High Court is asked to hear challenge to California’s suction-dredge mining ban
PLF represents a part-time prospector in arguing that the ban is unlawful and preempted
SACRAMENTO, CA; February 3, 2017: California is illegally frustrating federal law by prohibiting suction-dredge mining — which effectively bans prospectors from working their streambed claims on federal land in the Golden State.
So argues an appeal to the Supreme Court of the United States just filed by Pacific Legal Foundation. Donor-supported PLF is the leading legal watchdog organization that litigates nationwide for limited government, property rights, and balanced environmental regulations. PLF filed the petition for certiorari on behalf of Brandon Rinehart, a part-time prospector from Antioch, California, who was criminally prosecuted by the state for using a suction dredge to work his claim in Plumas National Forest. PLF represents Rinehart without charge, as with all its clients.
State lawmakers act like claim-jumpers on federal land
“California’s ban on suction-dredge mining frustrates federal policy and is preempted by federal law," said PLF attorney Jonathan Wood. "For nearly a century and a half, federal law has encouraged enterprising Americans to discover and mine for gold on federal land. Prospectors have a right to stake out mining claims on federal land, and they have a right to work their claims. And states have the authority to impose reasonable regulations on mining. But California lawmakers have acted like claim-jumpers, banning mining regardless of whether the particular mining has any impacts or can be mitigated, rather than regulating it. As our challenge argues, the state is acting unlawfully.”
WATCH A VIDEO ON THE CASE
Prospectors have used suction dredges for decades to search for gold; in fact, it is the only commercially practicable means of working streambed claims. A suction dredge is essentially a vacuum with a lawnmower-sized motorized suction hose that draws sediment from the streambed, runs it through a sluice box to collect valuable minerals, and then returns the remaining sediment back to the stream from which it came.For more than 50 years, suction-dredge mining has been an important means of mining in California and has been regulated by the state through a permit system. But in 2009, the Legislature banned the activity, citing contested concerns about potential impacts to fish. Although the California Department of Fish and Wildlife has formally reported that environmental impacts could be dealt with through revised regulations, the Legislature has dragged its feet in giving the agency the authority to do so. All the while, the outright ban has remained in place and there is no end in sight.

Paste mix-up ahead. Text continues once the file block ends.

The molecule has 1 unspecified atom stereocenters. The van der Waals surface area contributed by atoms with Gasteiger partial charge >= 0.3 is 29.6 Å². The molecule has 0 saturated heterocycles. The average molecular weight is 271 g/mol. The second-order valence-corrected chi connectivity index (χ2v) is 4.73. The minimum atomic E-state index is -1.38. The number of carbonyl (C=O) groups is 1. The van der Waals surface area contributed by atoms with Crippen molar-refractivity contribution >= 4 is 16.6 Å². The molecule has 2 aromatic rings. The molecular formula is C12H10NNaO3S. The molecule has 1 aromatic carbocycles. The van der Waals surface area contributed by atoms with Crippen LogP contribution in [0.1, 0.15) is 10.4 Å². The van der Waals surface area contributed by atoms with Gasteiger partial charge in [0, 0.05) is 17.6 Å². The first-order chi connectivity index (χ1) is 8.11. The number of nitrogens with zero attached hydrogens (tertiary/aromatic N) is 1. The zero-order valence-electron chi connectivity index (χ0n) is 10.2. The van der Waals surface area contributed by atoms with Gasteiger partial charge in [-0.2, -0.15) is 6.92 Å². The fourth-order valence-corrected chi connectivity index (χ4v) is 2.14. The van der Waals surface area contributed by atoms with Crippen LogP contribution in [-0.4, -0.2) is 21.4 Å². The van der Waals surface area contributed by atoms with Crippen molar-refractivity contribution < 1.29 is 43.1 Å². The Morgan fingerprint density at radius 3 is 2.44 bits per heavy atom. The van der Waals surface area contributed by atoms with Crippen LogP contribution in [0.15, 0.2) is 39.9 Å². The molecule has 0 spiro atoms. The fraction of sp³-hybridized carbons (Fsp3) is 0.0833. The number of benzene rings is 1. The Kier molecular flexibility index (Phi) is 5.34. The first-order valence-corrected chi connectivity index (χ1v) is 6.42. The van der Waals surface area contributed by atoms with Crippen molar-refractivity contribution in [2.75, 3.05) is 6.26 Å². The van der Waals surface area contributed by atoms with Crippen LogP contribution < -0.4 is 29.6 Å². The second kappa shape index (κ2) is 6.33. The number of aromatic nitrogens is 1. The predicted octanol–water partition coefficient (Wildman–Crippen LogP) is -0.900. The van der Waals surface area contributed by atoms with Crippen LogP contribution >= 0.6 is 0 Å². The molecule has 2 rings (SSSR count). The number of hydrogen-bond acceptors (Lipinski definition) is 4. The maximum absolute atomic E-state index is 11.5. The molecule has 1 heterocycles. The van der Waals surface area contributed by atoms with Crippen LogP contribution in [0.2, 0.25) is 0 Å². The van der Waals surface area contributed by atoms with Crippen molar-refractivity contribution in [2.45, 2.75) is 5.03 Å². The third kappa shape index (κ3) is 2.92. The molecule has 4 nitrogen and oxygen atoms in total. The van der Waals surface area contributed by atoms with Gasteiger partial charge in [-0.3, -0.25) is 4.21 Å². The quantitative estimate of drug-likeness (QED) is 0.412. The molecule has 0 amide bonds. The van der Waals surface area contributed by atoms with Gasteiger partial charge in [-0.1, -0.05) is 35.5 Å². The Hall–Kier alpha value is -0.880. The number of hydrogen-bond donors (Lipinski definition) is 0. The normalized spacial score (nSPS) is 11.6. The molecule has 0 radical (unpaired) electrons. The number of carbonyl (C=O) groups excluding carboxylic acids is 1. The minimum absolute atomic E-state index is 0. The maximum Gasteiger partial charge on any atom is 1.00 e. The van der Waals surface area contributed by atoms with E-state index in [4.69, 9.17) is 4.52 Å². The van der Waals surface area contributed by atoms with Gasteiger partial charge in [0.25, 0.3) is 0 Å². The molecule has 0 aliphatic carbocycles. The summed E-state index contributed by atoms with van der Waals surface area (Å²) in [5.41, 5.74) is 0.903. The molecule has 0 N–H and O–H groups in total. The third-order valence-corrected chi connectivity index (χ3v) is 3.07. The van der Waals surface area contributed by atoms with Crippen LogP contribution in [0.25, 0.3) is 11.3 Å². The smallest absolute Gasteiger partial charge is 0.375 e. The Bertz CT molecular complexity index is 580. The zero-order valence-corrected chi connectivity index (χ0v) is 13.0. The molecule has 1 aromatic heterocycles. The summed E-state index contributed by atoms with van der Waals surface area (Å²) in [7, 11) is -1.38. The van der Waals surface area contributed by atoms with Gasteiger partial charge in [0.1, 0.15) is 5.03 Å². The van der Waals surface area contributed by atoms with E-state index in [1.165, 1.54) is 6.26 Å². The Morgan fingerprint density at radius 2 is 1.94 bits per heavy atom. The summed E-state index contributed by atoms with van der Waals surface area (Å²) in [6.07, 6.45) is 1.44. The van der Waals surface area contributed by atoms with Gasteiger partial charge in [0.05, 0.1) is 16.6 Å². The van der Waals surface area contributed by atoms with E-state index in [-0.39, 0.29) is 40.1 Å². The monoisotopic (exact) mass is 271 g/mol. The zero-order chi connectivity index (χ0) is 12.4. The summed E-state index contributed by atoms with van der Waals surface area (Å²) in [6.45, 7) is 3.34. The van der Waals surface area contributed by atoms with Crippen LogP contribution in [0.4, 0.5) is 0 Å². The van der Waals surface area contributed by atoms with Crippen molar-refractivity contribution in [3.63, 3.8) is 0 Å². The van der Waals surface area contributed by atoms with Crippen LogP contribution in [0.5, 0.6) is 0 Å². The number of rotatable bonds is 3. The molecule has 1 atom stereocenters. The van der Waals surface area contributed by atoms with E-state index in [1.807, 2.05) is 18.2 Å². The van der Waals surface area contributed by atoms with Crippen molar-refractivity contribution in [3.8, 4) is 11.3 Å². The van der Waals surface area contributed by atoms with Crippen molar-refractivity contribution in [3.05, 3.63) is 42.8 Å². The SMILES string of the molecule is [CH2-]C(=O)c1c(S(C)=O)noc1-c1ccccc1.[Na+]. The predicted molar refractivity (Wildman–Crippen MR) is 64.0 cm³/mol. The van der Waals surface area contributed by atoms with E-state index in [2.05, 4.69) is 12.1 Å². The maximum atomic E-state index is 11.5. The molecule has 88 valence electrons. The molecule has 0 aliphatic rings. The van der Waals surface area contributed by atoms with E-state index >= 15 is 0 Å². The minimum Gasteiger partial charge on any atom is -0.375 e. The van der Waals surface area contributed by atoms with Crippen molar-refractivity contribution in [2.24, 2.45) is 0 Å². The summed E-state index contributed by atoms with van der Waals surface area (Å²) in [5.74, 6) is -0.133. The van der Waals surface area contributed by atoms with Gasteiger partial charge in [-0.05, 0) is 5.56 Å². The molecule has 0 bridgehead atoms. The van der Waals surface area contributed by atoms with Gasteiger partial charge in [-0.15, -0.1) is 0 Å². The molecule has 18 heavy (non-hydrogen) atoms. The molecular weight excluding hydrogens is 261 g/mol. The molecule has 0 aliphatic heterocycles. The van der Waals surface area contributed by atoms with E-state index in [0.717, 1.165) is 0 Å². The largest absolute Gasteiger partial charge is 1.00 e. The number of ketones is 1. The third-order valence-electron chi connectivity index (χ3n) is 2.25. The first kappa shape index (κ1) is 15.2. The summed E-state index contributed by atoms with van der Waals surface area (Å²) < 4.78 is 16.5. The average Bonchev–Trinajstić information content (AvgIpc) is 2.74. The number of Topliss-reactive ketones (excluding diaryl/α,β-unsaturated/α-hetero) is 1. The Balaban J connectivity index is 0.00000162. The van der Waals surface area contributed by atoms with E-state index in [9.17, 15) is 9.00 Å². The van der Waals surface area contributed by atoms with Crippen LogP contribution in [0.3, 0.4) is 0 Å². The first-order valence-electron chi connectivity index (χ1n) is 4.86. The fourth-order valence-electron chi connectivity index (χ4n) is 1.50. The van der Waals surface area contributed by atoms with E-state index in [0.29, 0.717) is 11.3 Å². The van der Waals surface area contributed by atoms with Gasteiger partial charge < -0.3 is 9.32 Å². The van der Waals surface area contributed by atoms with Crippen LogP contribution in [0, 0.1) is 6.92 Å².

According to Supreme Court precedent, states may not impose laws that “stand as an obstacle to the accomplishment and execution of the full purposes and objectives of Congress.” Rinehart argues that California’s ban runs head-on into the federal Mining Law of 1872, which declares federal lands “free and open” to mining. Although the California Court of Appeal agreed that the state’s ban frustrates the Mining Law’s purpose and ruled for Rinehart, the California Supreme Court reversed that decision. It held that states are free to ban mining as they see fit, regardless of how much they undermine the purposes of federal law.
“This case is not about whether the state can regulate suction-dredge mining,” said Wood. “It’s about whether the state can simply prohibit suction-dredge mining rather than regulating it. It can’t. Federal mining law is designed to promote resource development by encouraging mining on federal lands. California’s prohibition on suction-dredge mining contradicts that federal law by denying miners the ability to work streambed claims, without regard to whether the mining has any adverse impacts or, if so, whether those impacts can be mitigated. Therefore, California’s ban is unlawful and preempted.
“The Supreme Court should take this case because the core principle is clear: The state has no authority to undermine Congress’ choice to encourage mining on federal lands,” Wood continued. “While California may regulate mining’s environmental impacts, it may not simply prohibit mining in lieu of regulating it.”
Part of the Golden State’s heritage is at stake
From the beginning, prospecting for gold has been an integral part of the Golden State’s history and heritage; indeed, the California State Seal features an image of a prospector. Prospecting for gold remains popular today among thousands of entrepreneurs, outdoor lovers, and weekend hobbyists.
An electrical engineer by profession, Rinehart has a federal mining claim in Plumas National Forest that he and his father discovered together.
“I was shocked when I was cited by state officers for working my claim in the national forest, because suction-dredge mining is encouraged by federal law and had always been permitted by the state,” said Rinehart. “The ban doesn’t make sense. As the Department of Fish and Wildlife’s own findings showed, any environmental concerns can be dealt with by revised regulations. This ban is unnecessary and illegal. I’m very grateful to be represented by PLF in fighting for my rights and the rights of prospectors up and down the state.”
The case is Rinehart v. California. More information, including the petition for certiorari, a podcast, case photos, a blog post, and a video, is available at: www.pacificlegal.org.
About Pacific Legal Foundation
Donor-supported PLF is a watchdog organization that litigates nationwide for limited government, property rights, and a balanced approach to environmental regulations.